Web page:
Talk about getting your wires crossed. In the same week that Microsoft sounded the trumpets for the arrival of their online preview for Office 2007, they’re now announcing a shipping delay for the office suite.
"Based on internal testing and the beta 2 feedback around product performance, we are revising our development schedule to deliver the 2007 system release by the end of year 2006, with broad general availability in early 2007," a Microsoft spokesperson told Ars Technica.
The company had previously planned an October release, although speculation that Office 2007 would be delayed began shortly after Windows Vista’s own ship date slipped from the fourth quarter of 2006 into early 2007. Pragmatically speaking, this means that the company will launch its mainstream promotions for Office 2007 almost simultaneously with Windows Vista.
How much of a change this represents for Microsoft’s marketing plans is unclear. The October release was already low-key, aimed primarily at getting OEMs on board in advance of holiday sales. For the consumer market, the expectation has been that Microsoft’s marketing department would ride the Vista wave while trying to hawk Office. That’s unlikely to change now, unless Windows Vista slips again. Ballmer has hinted that Windows Vista could see another delay, but those hints are largely vacuous, and seem to be primarily centered on timing issues framed in terms of weeks, not months. We expect that Microsoft will shortly announce free upgrade programs for computers purchased this holiday season for both Windows Vista and Office 2007. At the very least, such a move would allow Microsoft to talk up their "units shipped" quickly after launch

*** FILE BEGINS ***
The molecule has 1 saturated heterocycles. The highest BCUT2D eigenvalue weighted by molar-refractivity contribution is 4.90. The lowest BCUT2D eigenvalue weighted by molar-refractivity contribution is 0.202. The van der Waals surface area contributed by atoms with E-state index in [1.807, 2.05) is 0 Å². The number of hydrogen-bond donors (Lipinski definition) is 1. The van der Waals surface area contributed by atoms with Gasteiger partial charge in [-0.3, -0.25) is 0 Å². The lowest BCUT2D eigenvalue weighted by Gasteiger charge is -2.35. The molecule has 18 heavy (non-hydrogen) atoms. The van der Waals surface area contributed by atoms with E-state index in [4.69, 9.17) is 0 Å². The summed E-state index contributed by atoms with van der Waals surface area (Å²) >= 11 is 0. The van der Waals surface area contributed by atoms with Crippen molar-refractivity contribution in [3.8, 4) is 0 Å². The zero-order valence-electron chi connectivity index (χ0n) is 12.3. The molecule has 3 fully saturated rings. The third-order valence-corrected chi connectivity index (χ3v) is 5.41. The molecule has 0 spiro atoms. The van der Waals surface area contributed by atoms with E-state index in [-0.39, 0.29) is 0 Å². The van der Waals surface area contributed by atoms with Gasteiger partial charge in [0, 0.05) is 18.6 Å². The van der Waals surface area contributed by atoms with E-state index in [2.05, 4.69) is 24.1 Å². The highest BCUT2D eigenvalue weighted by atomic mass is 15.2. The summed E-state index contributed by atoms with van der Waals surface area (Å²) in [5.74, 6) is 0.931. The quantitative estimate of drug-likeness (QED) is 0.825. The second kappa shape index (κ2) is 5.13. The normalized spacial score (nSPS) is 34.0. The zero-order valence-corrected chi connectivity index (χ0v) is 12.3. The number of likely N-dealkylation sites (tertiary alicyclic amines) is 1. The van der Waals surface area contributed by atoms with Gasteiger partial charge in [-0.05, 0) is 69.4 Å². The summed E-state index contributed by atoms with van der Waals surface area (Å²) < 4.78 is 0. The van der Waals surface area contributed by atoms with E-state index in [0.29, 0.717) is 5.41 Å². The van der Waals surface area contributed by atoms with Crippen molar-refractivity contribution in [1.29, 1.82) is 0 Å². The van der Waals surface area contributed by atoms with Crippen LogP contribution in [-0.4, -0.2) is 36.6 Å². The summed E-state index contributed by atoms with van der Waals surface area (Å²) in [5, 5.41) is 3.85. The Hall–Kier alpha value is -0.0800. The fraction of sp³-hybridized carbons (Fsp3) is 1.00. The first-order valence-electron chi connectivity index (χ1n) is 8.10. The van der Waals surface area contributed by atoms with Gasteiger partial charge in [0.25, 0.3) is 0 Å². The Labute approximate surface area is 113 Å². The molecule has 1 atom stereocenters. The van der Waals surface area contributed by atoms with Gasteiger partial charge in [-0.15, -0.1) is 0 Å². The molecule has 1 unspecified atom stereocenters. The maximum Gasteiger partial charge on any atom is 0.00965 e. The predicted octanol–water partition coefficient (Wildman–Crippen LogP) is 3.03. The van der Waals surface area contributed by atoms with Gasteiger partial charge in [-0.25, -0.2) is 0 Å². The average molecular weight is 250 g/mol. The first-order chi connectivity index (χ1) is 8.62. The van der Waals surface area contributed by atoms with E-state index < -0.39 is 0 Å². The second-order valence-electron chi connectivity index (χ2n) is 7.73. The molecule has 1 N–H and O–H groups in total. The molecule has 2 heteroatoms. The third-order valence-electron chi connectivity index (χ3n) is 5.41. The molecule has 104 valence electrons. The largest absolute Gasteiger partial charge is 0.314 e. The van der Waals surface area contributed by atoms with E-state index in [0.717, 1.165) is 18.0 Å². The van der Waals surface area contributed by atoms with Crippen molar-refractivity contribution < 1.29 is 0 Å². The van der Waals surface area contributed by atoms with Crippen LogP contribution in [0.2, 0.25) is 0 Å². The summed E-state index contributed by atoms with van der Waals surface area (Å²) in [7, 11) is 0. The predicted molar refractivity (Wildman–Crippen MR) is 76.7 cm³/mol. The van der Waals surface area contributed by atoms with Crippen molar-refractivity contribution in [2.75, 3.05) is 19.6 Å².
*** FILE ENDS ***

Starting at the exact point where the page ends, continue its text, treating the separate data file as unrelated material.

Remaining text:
According to Microsoft, over 2.5 million people have downloaded the Office 2007 beta. It marks a significant development for the company, insofar as they are abandoning many years of a largely consistent user interface in favor of an almost entirely redesigned system. Microsoft believes that the redesign will pay off in spades as customers find new productivity enhancements, but the marked difference from versions past could be considered a risk for the company, should the Office 2007 System meet mostly disinterested customers. IT buyers in particular have expressed concerns that the new user interface could end up costing companies more as they retrain users. Office developers, on the other hand, have said that the new user interface was originally conceived with to require little to no training to use effectively.